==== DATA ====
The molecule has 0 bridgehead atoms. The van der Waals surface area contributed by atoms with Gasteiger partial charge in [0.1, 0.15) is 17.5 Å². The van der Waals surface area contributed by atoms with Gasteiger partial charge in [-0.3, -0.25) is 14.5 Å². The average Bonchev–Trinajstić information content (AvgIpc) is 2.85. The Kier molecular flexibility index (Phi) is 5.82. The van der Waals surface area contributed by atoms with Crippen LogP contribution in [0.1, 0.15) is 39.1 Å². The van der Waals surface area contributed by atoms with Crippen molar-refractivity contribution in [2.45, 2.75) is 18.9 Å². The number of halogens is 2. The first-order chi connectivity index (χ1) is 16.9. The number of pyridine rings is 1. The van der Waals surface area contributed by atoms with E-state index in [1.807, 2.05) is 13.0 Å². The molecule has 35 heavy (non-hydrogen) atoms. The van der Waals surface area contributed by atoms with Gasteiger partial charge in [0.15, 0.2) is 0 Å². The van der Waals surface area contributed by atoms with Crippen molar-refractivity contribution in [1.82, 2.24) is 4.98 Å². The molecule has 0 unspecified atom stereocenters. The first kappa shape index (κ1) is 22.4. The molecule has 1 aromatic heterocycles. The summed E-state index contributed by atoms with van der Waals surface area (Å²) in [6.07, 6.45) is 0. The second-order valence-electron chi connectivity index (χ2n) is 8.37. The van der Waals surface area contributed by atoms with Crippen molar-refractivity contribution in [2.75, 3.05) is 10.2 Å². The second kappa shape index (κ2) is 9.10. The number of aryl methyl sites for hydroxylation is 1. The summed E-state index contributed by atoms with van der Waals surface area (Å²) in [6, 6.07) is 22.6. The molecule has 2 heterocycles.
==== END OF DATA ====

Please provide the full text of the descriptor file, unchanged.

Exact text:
The molecule has 0 bridgehead atoms. The van der Waals surface area contributed by atoms with Gasteiger partial charge in [0.1, 0.15) is 17.5 Å². The van der Waals surface area contributed by atoms with Gasteiger partial charge in [-0.3, -0.25) is 14.5 Å². The average Bonchev–Trinajstić information content (AvgIpc) is 2.85. The Kier molecular flexibility index (Phi) is 5.82. The van der Waals surface area contributed by atoms with Crippen LogP contribution in [0.1, 0.15) is 39.1 Å². The van der Waals surface area contributed by atoms with Crippen molar-refractivity contribution in [2.45, 2.75) is 18.9 Å². The number of halogens is 2. The first-order chi connectivity index (χ1) is 16.9. The number of pyridine rings is 1. The van der Waals surface area contributed by atoms with E-state index in [1.807, 2.05) is 13.0 Å². The molecule has 35 heavy (non-hydrogen) atoms. The van der Waals surface area contributed by atoms with Gasteiger partial charge in [0.15, 0.2) is 0 Å². The van der Waals surface area contributed by atoms with Crippen molar-refractivity contribution in [1.82, 2.24) is 4.98 Å². The molecule has 0 unspecified atom stereocenters. The first kappa shape index (κ1) is 22.4. The molecule has 1 aromatic heterocycles. The summed E-state index contributed by atoms with van der Waals surface area (Å²) in [6.07, 6.45) is 0. The second-order valence-electron chi connectivity index (χ2n) is 8.37. The van der Waals surface area contributed by atoms with Crippen molar-refractivity contribution in [2.75, 3.05) is 10.2 Å². The second kappa shape index (κ2) is 9.10. The number of aryl methyl sites for hydroxylation is 1. The summed E-state index contributed by atoms with van der Waals surface area (Å²) in [6, 6.07) is 22.6. The molecule has 2 heterocycles.